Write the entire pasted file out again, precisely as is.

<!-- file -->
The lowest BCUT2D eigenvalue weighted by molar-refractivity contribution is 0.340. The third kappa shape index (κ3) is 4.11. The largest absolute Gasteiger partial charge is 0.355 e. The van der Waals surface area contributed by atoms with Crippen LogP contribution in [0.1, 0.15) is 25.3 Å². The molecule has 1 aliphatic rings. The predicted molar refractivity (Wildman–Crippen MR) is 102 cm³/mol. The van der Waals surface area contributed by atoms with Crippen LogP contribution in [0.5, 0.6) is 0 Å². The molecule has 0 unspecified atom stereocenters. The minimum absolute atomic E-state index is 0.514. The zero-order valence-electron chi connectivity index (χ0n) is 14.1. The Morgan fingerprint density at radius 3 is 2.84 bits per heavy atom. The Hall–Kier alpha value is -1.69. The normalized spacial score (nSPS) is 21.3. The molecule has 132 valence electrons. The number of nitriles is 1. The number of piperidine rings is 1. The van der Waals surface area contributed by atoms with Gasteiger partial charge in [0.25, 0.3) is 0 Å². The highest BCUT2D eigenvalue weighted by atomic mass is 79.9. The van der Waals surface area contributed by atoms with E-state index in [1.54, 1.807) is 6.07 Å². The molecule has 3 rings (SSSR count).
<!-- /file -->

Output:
The lowest BCUT2D eigenvalue weighted by molar-refractivity contribution is 0.340. The third kappa shape index (κ3) is 4.11. The largest absolute Gasteiger partial charge is 0.355 e. The van der Waals surface area contributed by atoms with Crippen LogP contribution in [0.1, 0.15) is 25.3 Å². The molecule has 1 aliphatic rings. The predicted molar refractivity (Wildman–Crippen MR) is 102 cm³/mol. The van der Waals surface area contributed by atoms with Crippen LogP contribution in [0.5, 0.6) is 0 Å². The molecule has 0 unspecified atom stereocenters. The minimum absolute atomic E-state index is 0.514. The zero-order valence-electron chi connectivity index (χ0n) is 14.1. The Morgan fingerprint density at radius 3 is 2.84 bits per heavy atom. The Hall–Kier alpha value is -1.69. The normalized spacial score (nSPS) is 21.3. The molecule has 132 valence electrons. The number of nitriles is 1. The number of piperidine rings is 1. The van der Waals surface area contributed by atoms with Gasteiger partial charge in [0.25, 0.3) is 0 Å². The highest BCUT2D eigenvalue weighted by atomic mass is 79.9. The van der Waals surface area contributed by atoms with E-state index in [1.54, 1.807) is 6.07 Å². The molecule has 3 rings (SSSR count).